Some call tinsel tacky and passé while others can’t imagine a holiday tree without the inexpensive decoration.
Michael J. Drahl (top), the author’s father, on Christmas 1947. Kathleen Fehr, née Flanagan, the author’s mother-in-law, attempts to lick lead tinsel.
But tinsel—named from the Old French word estincele, for sparkle—didn’t always come cheap. The program for the 1853 New York Exhibition of the Industry of All Nations includes silver and gold tinsel goods from Nuremberg and Weissenberg, in Bavaria, though it isn’t clear whether these were made from pure precious metals. Tinsel was in use as a tree decoration in Germany in the late-19th century, says Georgia State University historian Joe Perry, author of the book “Christmas in Germany.” Texts mention thin strips of tin-laminated sheet brass as well as silver-laminated copper wire woven through textiles, he says. The expense of a decorated Christmas tree likely kept tinsel from all but the wealthy.
The 20th century brought tinsel mass production. Lyon, France, was a turn-of-the-century leader in tinsel manufacturing, but demand for copper during World War I made the tinsel trade a low priority across the globe. Aluminum, sometimes combined with cellulose acetate, was also popular but flammable.
Another choice for tinsel during this time was lead. German company Stanniolfabrik Eppstein received an imperial patent on lead tinsel in 1904. That tinsel consisted of a gray, dull lead alloy foil with shiny tin bonded on top, says Dirk Mälzer, chief executive officer of the firm’s modern-day descendant EppsteinFOILS. The other components of the lead alloy are no longer known, Mälzer says. The product was called Stanniol Lametta, from the Latin word for tin and an Italian term meaning “tiny blade.”
But lead-filled tinsel wasn’t German-only merchandise. South Philadelphia-based Brite Star Manufacturing was selling the tree bling “with a large component of lead” by the early 1950s, says Brite Star’s Judy Kinderman.
Lead-based tinsel was a hit. “It was beautiful,” says Susan Waggoner, author of “Handcrafted Christmas” and other books about the holiday’s history. “You had to put it on the tree one strand at a time,” she recalls. “It didn’t tarnish and it would hang down heavy, and you’d have that dripping, glittering icicle effect.”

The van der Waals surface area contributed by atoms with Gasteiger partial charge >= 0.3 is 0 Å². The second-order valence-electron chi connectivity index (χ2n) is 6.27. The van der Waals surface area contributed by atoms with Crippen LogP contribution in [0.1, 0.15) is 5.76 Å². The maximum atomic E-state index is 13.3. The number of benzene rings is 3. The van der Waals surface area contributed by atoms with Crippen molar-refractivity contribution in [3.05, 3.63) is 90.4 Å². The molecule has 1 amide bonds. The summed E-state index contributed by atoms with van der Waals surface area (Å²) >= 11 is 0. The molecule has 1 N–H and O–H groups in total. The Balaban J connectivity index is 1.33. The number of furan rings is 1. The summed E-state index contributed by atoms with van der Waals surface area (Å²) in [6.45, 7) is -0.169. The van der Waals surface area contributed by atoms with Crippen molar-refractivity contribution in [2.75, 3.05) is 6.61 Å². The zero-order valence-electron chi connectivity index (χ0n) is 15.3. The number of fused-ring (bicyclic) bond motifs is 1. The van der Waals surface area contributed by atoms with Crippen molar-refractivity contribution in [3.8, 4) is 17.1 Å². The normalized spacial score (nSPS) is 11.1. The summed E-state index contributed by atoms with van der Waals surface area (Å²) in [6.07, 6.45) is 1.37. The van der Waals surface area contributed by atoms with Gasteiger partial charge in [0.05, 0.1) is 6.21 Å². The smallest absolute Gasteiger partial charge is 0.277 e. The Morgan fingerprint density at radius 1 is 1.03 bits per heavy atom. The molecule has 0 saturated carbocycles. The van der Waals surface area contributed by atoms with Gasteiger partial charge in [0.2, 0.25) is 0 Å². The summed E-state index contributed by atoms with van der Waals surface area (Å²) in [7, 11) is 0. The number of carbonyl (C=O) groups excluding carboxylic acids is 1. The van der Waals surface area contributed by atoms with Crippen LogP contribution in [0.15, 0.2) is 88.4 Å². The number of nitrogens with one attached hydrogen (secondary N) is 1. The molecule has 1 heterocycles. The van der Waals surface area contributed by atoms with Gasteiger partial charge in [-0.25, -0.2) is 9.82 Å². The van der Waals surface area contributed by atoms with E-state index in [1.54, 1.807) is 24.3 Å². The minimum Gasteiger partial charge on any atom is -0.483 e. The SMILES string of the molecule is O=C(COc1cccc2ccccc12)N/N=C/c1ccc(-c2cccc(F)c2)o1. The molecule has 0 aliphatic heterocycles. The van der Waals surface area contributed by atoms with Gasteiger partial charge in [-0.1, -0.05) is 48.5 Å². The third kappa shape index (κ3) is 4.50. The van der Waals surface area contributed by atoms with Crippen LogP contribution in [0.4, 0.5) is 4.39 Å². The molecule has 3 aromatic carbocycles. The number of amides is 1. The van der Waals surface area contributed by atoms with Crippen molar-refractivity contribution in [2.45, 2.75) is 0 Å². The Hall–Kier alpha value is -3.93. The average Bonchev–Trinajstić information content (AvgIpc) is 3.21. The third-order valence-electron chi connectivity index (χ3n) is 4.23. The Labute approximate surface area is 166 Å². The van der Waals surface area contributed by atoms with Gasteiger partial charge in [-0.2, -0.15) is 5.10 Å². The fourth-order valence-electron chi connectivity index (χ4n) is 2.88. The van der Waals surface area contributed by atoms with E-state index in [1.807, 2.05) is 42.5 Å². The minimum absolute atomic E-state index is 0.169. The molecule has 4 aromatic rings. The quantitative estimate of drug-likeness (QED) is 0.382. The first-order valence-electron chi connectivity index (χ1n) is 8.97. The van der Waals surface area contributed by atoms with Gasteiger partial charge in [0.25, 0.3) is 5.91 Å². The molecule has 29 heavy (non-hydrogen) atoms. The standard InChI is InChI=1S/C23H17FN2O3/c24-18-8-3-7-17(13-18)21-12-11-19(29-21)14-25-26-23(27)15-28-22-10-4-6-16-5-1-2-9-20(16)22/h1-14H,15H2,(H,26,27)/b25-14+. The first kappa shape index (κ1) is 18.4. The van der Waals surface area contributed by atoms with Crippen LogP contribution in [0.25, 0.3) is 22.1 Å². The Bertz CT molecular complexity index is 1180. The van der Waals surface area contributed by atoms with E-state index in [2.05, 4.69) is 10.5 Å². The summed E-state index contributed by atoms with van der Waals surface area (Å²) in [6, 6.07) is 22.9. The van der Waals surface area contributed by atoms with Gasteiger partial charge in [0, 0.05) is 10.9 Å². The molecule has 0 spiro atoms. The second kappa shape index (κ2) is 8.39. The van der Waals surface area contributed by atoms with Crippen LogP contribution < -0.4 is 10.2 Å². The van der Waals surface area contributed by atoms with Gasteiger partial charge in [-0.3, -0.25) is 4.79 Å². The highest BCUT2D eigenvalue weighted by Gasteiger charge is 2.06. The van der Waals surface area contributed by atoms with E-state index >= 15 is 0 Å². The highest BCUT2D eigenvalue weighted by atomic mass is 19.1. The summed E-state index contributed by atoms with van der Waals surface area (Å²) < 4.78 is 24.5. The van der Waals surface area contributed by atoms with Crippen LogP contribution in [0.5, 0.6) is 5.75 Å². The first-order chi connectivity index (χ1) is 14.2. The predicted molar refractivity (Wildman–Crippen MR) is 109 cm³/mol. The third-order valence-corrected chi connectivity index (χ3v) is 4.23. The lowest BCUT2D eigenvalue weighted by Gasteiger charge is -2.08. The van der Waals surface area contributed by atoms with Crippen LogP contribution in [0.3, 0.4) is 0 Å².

By the 1960s, though, awareness of the risks of lead poisoning spelled the end for lead-based tinsel. The Food & Drug Administration reached an agreement with tinsel importers and manufacturers, putting an end to lead alloy tinsel in the U.S. in 1972.
The lead heave-ho-ho-ho got people thinking about other tree-trimming options. For instance, in 1969, Walter J. Schrenk of Dow Chemical patented iridescent Christmas tinsel prepared from combinations of polymers having a specified difference in refractive index. Even Stanniolfabrik Eppstein scrapped its imperially approved formula. In 1988, the firm patented tinsel made from an alloy of tin and antimony. Other merchants went back to basics: At least one German silversmith still markets real silver lametta.
Most tinsel nowadays is made with fairly ordinary plastics. At Festive Productions, a family-owned firm in Wales, tinsel is made from polyvinyl chloride, says spokeswoman Cassie Hedlund. Plastic tinsel typically gets its shiny finish from metallization, which is performed by heating and evaporating a metal such as aluminum under a vacuum and condensing it onto the plastic to leave a thin coating.
Diehards like Waggoner miss the heft of classic tinsel. “The plastic stuff just floats in the breeze,” she says. Even EppsteinFOILS’ tin-antimony alloy couldn’t compare with the original. Sales were weaker by comparison, so the company ceased all production of tinsel in 2013.
Back in South Philly, Kinderman hears from so many old-school tinsel fans that she wishes she could join forces with chemists to try again for an inexpensive and safe replacement. “Give them my phone number,” she says, “and we can talk.”
UPDATE: This article was modified on Dec. 19, 2016 to refresh its information and data.